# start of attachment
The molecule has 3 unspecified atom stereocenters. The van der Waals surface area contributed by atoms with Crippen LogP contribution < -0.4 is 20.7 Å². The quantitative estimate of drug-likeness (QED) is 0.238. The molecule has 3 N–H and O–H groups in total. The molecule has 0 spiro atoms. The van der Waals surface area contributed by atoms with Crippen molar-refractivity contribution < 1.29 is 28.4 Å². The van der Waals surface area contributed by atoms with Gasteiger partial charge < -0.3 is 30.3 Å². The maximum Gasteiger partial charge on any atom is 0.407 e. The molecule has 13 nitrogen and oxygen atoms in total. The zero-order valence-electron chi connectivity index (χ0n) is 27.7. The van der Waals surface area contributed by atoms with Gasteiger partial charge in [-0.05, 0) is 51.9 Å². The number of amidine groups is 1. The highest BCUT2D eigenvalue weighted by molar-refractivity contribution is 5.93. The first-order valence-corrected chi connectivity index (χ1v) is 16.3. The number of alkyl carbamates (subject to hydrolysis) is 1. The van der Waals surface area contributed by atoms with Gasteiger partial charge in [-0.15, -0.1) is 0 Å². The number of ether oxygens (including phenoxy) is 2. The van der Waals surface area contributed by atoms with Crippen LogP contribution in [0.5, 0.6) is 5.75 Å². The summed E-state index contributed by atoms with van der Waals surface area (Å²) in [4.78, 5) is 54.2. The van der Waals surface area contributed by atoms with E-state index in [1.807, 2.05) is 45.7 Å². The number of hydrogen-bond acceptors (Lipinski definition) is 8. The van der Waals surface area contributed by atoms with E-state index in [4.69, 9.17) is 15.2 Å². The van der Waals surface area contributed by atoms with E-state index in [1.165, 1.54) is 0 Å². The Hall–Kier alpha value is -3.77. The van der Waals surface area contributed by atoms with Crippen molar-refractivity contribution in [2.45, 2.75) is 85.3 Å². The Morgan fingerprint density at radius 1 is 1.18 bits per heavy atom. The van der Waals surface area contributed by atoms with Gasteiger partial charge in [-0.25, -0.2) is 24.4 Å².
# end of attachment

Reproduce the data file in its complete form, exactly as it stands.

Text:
The molecule has 3 unspecified atom stereocenters. The van der Waals surface area contributed by atoms with Crippen LogP contribution < -0.4 is 20.7 Å². The quantitative estimate of drug-likeness (QED) is 0.238. The molecule has 3 N–H and O–H groups in total. The molecule has 0 spiro atoms. The van der Waals surface area contributed by atoms with Crippen molar-refractivity contribution < 1.29 is 28.4 Å². The van der Waals surface area contributed by atoms with Gasteiger partial charge < -0.3 is 30.3 Å². The maximum Gasteiger partial charge on any atom is 0.407 e. The molecule has 13 nitrogen and oxygen atoms in total. The zero-order valence-electron chi connectivity index (χ0n) is 27.7. The van der Waals surface area contributed by atoms with Gasteiger partial charge in [-0.05, 0) is 51.9 Å². The number of amidine groups is 1. The highest BCUT2D eigenvalue weighted by molar-refractivity contribution is 5.93. The first-order valence-corrected chi connectivity index (χ1v) is 16.3. The number of alkyl carbamates (subject to hydrolysis) is 1. The van der Waals surface area contributed by atoms with Gasteiger partial charge in [-0.15, -0.1) is 0 Å². The number of ether oxygens (including phenoxy) is 2. The van der Waals surface area contributed by atoms with Crippen LogP contribution in [0.5, 0.6) is 5.75 Å². The summed E-state index contributed by atoms with van der Waals surface area (Å²) in [4.78, 5) is 54.2. The van der Waals surface area contributed by atoms with E-state index in [1.807, 2.05) is 45.7 Å². The number of hydrogen-bond acceptors (Lipinski definition) is 8. The van der Waals surface area contributed by atoms with E-state index in [4.69, 9.17) is 15.2 Å². The van der Waals surface area contributed by atoms with E-state index in [1.165, 1.54) is 0 Å². The Hall–Kier alpha value is -3.77. The van der Waals surface area contributed by atoms with Crippen molar-refractivity contribution in [2.45, 2.75) is 85.3 Å². The Morgan fingerprint density at radius 1 is 1.18 bits per heavy atom. The van der Waals surface area contributed by atoms with Gasteiger partial charge in [-0.25, -0.2) is 24.4 Å².